Portuguese team gets to send first living organisms to MarsPublished On: Tue, Jan 6th, 2015 | Mars | By BioNews
Portuguese team Seed has won the Mars One competition and the right to send the first living organisms to Mars, the Mars One Dutch non-profit foundation said Tuesday.
The Seed team, mainly made up of young scientists from the northern Portuguese city of Porto, 300 km north of capital Lisbon, won the competition based on an online public vote that ended Dec 31, 2014. Seed was one of 35 teams in the running.
Seed’s proposed experiment, to germinate seeds, will be sent to Mars on the Mars One Lander mission in 2018 on a 10-month voyage. The experiment is intended to prove that it is possible to sustain life on Mars in a controlled environment.
The best model plant is Arabidopsis thaliana and it is commonly used in space plant studies aboard the ISS. The team also considers the selection of nitrogen fixators such as Medicago truncatula. Other plants with agronomic value include Brassica rapa and rucola (used in the Dutch Soyuz mission DELTA).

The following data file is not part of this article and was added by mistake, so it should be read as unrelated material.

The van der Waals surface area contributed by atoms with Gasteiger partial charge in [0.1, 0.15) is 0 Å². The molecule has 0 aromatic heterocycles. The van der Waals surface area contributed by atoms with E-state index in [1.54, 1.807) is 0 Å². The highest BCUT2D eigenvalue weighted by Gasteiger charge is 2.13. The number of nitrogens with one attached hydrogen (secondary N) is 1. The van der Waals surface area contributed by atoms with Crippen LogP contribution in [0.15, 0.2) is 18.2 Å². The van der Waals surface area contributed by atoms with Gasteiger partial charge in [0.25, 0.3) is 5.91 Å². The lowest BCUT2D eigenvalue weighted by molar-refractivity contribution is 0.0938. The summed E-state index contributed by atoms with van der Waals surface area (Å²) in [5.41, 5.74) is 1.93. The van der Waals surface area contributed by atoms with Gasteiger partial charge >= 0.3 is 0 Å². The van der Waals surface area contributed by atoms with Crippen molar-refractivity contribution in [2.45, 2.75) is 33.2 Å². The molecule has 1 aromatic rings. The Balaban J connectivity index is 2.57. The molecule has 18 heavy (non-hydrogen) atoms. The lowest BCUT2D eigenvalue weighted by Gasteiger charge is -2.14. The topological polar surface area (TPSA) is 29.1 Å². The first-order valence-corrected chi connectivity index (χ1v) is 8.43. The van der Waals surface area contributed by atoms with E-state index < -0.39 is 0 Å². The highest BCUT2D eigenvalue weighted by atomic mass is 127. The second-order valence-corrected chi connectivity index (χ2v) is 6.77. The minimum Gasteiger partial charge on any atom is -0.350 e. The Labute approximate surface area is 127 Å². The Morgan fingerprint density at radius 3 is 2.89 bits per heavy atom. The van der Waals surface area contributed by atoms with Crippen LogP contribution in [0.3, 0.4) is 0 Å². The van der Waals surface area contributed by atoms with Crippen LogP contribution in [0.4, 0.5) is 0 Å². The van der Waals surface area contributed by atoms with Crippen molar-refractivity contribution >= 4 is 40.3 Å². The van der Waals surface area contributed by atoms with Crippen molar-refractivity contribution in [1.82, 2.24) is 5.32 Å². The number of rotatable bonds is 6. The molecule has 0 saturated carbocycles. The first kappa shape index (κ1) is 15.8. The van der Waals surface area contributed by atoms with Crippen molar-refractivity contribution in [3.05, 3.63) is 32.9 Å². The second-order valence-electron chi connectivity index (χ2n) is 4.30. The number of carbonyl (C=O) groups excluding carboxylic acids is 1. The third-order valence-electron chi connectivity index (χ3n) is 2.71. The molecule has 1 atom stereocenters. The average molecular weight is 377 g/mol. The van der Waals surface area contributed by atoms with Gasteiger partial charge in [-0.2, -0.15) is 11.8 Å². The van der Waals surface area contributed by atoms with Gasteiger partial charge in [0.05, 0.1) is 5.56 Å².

Seeds will be transported to Mars glued to a filter inside the cassette. After activation of the Lander, the cassette will be heated and growth medium will be injected on the filter, providing the conditions for germination and seedling growth. Growth will be recorded using photographs and images will be transmitted via orbiter from Mars to Earth. During the photograph periods, low consumption LEDs and an anti-fog resistance must be activated. At the end of the experiment, seedling growth will be terminated by deactivating the localized temperature system.
“We are really pleased to be the selected project among so many excellent ideas. We are thrilled to be the first to send life to Mars! This will be a great journey that we hope to share with you all!” said Teresa Araújo, Seed team member.
US space agency NASA also has plans to send plants to the planet, but the Mars One voyage is expected to do so two years or more beforehand.
“It’s an excellent and a unique opportunity, as it will be the first time life has been taken to Mars, but also, because of that, the responsibility and concern is greater,” Daniel Carvalho, one of the scientists who designed the project.